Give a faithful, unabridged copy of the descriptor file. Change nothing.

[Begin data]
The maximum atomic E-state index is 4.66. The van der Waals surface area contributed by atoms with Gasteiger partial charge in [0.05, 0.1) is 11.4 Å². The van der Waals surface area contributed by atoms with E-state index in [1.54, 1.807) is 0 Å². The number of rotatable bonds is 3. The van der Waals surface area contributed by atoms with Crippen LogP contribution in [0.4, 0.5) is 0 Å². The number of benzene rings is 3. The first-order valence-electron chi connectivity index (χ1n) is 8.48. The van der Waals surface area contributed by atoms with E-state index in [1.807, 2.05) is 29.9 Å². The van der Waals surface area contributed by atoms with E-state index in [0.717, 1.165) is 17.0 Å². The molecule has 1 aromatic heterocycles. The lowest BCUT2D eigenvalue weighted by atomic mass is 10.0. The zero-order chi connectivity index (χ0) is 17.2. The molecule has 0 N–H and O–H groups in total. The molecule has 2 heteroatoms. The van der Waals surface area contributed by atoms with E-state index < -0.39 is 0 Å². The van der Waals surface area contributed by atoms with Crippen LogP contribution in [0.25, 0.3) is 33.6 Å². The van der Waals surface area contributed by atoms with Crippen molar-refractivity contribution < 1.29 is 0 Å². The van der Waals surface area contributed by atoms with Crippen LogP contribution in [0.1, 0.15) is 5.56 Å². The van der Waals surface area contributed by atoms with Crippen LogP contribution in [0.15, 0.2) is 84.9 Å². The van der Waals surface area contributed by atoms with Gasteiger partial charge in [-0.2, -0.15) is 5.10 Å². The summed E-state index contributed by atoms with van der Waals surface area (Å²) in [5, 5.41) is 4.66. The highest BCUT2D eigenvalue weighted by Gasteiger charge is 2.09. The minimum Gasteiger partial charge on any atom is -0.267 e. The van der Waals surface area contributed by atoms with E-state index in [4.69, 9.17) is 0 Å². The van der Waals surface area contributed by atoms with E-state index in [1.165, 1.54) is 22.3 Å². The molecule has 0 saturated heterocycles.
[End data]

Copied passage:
The maximum atomic E-state index is 4.66. The van der Waals surface area contributed by atoms with Gasteiger partial charge in [0.05, 0.1) is 11.4 Å². The van der Waals surface area contributed by atoms with E-state index in [1.54, 1.807) is 0 Å². The number of rotatable bonds is 3. The van der Waals surface area contributed by atoms with Crippen LogP contribution in [0.4, 0.5) is 0 Å². The number of benzene rings is 3. The first-order valence-electron chi connectivity index (χ1n) is 8.48. The van der Waals surface area contributed by atoms with E-state index in [1.807, 2.05) is 29.9 Å². The van der Waals surface area contributed by atoms with E-state index in [0.717, 1.165) is 17.0 Å². The molecule has 1 aromatic heterocycles. The lowest BCUT2D eigenvalue weighted by atomic mass is 10.0. The zero-order chi connectivity index (χ0) is 17.2. The molecule has 0 N–H and O–H groups in total. The molecule has 2 heteroatoms. The van der Waals surface area contributed by atoms with E-state index < -0.39 is 0 Å². The van der Waals surface area contributed by atoms with Crippen LogP contribution in [0.25, 0.3) is 33.6 Å². The van der Waals surface area contributed by atoms with Crippen molar-refractivity contribution < 1.29 is 0 Å². The van der Waals surface area contributed by atoms with Crippen LogP contribution in [0.1, 0.15) is 5.56 Å². The van der Waals surface area contributed by atoms with Crippen LogP contribution in [0.15, 0.2) is 84.9 Å². The van der Waals surface area contributed by atoms with Gasteiger partial charge in [-0.2, -0.15) is 5.10 Å². The summed E-state index contributed by atoms with van der Waals surface area (Å²) in [5, 5.41) is 4.66. The highest BCUT2D eigenvalue weighted by Gasteiger charge is 2.09. The minimum Gasteiger partial charge on any atom is -0.267 e. The van der Waals surface area contributed by atoms with E-state index in [4.69, 9.17) is 0 Å². The van der Waals surface area contributed by atoms with E-state index in [1.165, 1.54) is 22.3 Å². The molecule has 0 saturated heterocycles.